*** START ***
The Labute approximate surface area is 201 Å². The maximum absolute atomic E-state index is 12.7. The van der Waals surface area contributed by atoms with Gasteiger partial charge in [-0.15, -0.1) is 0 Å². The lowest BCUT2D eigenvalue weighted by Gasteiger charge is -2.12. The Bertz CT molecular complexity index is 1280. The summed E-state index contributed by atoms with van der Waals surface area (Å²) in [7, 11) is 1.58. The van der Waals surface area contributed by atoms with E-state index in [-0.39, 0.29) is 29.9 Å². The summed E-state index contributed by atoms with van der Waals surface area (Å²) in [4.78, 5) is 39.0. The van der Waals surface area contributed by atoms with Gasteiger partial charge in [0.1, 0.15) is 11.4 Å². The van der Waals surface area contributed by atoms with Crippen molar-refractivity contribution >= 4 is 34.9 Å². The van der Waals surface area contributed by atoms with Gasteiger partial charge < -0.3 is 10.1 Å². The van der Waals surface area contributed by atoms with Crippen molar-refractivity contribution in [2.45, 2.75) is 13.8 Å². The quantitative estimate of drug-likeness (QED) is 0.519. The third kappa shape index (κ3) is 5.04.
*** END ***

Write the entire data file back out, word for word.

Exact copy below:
The Labute approximate surface area is 201 Å². The maximum absolute atomic E-state index is 12.7. The van der Waals surface area contributed by atoms with Gasteiger partial charge in [-0.15, -0.1) is 0 Å². The lowest BCUT2D eigenvalue weighted by Gasteiger charge is -2.12. The Bertz CT molecular complexity index is 1280. The summed E-state index contributed by atoms with van der Waals surface area (Å²) in [7, 11) is 1.58. The van der Waals surface area contributed by atoms with E-state index in [-0.39, 0.29) is 29.9 Å². The summed E-state index contributed by atoms with van der Waals surface area (Å²) in [4.78, 5) is 39.0. The van der Waals surface area contributed by atoms with Gasteiger partial charge in [0.1, 0.15) is 11.4 Å². The van der Waals surface area contributed by atoms with Crippen molar-refractivity contribution >= 4 is 34.9 Å². The van der Waals surface area contributed by atoms with Gasteiger partial charge < -0.3 is 10.1 Å². The van der Waals surface area contributed by atoms with Crippen molar-refractivity contribution in [2.45, 2.75) is 13.8 Å². The quantitative estimate of drug-likeness (QED) is 0.519. The third kappa shape index (κ3) is 5.04.